Access Capital pays highest price, 623 Br per hectare for 5,000ht land in Benishangul Regional State
In a bid to satisfy the local demand of cotton, the Ministry of Agriculture (MoA) has leased a total of 54,000ht, slightly bigger than the size of Addis Abeba, to eight private investors in the past seven months.
Most of the land which was leased to these companies is located in Benishangul Gumuz Regional State. It was leased to eight companies, including Access Capital and Tracon Trading, who have already paid the one year lease price. Access Capital leased 5,000ht paying the highest price of 623 Br per hectare.
The lease price of the land available for cotton farming was set through a research done by the Ethiopian Development Research Institute (EDRI), established in 1999. EDRI developed a standard lease price based on the type of land and its proximity to Addis Abeba.
Out of the available land, plots located 500km from the capital and easily irrigable were set at 992 Br per hectare while land located 700km from the capital was set at 111 Br per hectare, according to the pricing of the finding, based on the research.
Although the MoA has been leasing land for the cultivation of export commodity crops and seasonal crops, it has started leasing land only for industrial crops like cotton, sugarcane, rubber and soy beans, according to Brehanu Tesfaye, agricultural expert at MoA.
Cotton came to the forefront of the agriculture sector last year when local supply was not enough to meet demand from local textile and garment manufacturers. What little cotton was available was being exported as its price in the international market skyrocketed.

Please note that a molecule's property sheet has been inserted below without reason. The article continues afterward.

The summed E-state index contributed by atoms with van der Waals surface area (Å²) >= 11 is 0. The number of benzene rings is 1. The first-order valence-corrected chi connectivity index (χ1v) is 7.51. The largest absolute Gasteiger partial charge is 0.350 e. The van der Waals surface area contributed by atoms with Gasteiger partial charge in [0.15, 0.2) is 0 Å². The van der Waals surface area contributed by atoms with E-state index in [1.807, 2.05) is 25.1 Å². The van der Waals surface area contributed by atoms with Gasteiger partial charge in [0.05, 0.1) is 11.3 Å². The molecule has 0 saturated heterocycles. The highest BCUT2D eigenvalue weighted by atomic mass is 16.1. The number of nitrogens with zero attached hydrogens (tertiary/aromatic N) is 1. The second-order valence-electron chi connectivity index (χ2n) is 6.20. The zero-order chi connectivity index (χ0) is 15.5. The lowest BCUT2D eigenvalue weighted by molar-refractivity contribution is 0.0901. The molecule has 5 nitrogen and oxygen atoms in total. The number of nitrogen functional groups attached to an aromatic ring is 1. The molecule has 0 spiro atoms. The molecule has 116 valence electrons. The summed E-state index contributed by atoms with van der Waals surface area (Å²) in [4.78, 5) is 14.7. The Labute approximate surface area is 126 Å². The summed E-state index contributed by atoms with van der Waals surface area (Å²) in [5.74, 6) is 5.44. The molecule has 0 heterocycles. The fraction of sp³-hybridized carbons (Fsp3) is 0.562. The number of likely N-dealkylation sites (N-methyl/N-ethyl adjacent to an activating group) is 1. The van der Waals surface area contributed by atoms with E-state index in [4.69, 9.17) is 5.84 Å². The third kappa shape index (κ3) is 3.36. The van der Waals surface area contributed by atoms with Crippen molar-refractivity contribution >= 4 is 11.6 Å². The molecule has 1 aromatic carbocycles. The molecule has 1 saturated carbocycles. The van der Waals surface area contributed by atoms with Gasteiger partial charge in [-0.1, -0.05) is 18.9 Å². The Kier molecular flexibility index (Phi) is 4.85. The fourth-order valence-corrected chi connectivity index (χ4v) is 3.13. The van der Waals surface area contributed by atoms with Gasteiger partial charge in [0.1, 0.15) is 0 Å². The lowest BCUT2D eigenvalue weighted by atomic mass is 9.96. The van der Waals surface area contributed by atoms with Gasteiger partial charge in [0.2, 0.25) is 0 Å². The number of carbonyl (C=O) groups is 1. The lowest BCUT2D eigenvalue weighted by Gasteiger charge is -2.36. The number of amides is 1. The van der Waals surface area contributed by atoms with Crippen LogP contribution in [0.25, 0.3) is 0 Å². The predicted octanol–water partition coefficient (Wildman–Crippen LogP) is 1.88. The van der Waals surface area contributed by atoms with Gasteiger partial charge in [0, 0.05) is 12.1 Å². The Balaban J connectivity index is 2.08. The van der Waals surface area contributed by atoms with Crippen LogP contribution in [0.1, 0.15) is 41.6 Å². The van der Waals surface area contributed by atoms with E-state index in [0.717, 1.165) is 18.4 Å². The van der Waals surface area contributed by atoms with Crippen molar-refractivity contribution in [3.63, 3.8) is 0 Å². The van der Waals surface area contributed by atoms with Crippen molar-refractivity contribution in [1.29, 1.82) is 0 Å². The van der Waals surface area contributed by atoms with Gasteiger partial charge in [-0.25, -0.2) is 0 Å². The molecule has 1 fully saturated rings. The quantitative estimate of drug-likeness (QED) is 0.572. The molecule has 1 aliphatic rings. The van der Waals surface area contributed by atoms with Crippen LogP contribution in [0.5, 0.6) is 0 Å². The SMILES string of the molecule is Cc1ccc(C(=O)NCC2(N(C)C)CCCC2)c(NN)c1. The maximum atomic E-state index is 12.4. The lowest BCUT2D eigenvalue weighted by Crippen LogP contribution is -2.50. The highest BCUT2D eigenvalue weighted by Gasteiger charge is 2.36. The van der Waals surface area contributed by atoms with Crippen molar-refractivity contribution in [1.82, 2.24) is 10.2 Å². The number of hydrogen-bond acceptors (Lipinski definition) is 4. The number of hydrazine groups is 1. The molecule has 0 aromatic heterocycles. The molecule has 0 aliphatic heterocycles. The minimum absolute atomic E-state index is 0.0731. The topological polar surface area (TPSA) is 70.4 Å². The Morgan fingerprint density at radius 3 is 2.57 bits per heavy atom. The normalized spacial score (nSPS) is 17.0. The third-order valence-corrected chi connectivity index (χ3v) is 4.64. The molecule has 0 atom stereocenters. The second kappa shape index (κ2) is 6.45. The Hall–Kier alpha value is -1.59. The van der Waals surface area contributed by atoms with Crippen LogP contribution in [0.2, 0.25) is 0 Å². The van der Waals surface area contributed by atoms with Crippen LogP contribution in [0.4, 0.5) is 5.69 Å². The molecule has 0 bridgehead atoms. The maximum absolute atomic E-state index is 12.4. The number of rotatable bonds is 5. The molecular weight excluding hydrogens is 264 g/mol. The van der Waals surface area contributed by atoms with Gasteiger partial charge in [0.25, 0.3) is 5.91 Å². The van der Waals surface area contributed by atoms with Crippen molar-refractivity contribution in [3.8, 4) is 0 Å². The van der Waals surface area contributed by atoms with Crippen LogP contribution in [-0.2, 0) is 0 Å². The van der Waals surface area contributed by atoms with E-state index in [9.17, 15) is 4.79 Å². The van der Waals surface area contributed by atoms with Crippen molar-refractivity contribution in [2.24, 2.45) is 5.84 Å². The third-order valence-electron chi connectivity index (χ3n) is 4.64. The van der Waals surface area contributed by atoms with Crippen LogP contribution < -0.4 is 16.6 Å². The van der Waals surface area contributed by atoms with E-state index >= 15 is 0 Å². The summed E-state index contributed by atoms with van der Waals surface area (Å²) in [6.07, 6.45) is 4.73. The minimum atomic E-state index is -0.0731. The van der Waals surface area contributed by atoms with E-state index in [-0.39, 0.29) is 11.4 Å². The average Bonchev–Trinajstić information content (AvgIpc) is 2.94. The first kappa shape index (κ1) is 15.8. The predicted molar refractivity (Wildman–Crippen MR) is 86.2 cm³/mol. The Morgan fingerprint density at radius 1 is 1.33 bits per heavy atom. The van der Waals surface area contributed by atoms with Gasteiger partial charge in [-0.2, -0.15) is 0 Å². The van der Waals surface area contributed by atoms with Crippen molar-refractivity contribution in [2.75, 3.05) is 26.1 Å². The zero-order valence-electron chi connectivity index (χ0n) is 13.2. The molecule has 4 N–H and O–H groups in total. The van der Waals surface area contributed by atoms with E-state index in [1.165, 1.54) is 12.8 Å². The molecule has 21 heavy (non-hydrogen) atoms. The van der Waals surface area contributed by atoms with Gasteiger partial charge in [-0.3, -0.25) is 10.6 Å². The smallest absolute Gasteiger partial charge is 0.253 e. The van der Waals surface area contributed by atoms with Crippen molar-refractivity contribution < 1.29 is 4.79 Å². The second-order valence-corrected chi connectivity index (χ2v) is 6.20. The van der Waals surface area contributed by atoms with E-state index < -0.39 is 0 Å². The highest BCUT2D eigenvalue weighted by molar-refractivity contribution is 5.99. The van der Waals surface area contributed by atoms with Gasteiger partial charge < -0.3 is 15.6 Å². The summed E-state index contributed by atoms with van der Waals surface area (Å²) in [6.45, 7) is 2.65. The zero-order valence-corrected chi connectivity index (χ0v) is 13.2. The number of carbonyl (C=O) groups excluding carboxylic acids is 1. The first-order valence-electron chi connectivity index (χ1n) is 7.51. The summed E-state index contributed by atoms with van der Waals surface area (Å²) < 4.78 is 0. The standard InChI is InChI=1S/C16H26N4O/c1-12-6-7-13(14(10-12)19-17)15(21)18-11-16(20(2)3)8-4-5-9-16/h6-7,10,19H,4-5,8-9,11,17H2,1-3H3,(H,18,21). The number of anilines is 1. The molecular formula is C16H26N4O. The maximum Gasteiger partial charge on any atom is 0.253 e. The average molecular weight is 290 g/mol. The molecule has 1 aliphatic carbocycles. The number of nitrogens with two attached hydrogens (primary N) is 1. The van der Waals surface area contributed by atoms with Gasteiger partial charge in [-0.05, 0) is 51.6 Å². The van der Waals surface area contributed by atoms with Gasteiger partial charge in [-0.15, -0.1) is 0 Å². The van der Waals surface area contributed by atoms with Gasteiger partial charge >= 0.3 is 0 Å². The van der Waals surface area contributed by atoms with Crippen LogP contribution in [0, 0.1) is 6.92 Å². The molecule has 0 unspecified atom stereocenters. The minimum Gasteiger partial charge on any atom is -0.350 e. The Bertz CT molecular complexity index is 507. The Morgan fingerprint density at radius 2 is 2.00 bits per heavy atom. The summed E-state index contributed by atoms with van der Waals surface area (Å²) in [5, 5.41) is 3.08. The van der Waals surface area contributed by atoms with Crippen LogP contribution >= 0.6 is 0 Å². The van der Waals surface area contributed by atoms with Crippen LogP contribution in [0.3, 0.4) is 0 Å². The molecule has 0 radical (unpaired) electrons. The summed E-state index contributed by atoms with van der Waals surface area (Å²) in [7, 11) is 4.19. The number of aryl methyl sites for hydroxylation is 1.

The Ethiopian government banned the export of raw cotton in October 2010 and allowed cotton growers to sell at international prices deducting freight and transport cost. Facilitated by different government institutions including the Ministry of Industry (MoI), MoA, Ministry of Trade (MoT) and the Ethiopian Textile Industry Institute (ETIDI), the price of a kilogramme of cotton was set at 42.78 Br for three months, in November 2010.
The international price continued to rise unabated reaching 73 Br per kilogramme, while the local set price, which was adjusted, stood at 57 Br per kilogramme. However, the international price for cotton drastically decreased in the past couple of months.
The price of a kilogramme reached a record low of 4.90 dollars in March 2011, and kept falling to less than 3.60 dollars in June, reaching 2.50 dollars in August, according to Cotlook Index, which indicates global cotton prices. The decline in price is due to a drop in demand from cotton spinners because of the high prices of raw materials and problems in credit access, according to the International Cotton Advisory Committee (ICAC).
Two weeks ago, the Ethiopian government lifted the price cap. However, the demand for cotton in Ethiopia is so high as to have increased from 57,000tn to 76,000tn in 2011, a 33pc increment from the previous year.
The supply is estimated to reach 193,146tn in 2014/15, according to the five year strategic plan of MoA. This may explain why cotton has received priority.
The MoA leases a minimum of 3,000ht of land and a maximum of 25,000ht for cotton growers. An investor is required to show a bank statement of one year which shows a balance of 30pc of the reinvestment and the audit report of the company and an environmental impact assessment study report along with the business plan. Foreign investors and people from the Diaspora are required to get a support letter from the Ethiopian Embassy located where they live.
To date, 93,985ht of land is covered with cotton, of which 26,377ht are held by private investors and the rest by local farmers.
“If cotton covered areas produce and demand is met, it might lead to lifting of the export ban,” Berhanu told Fortune.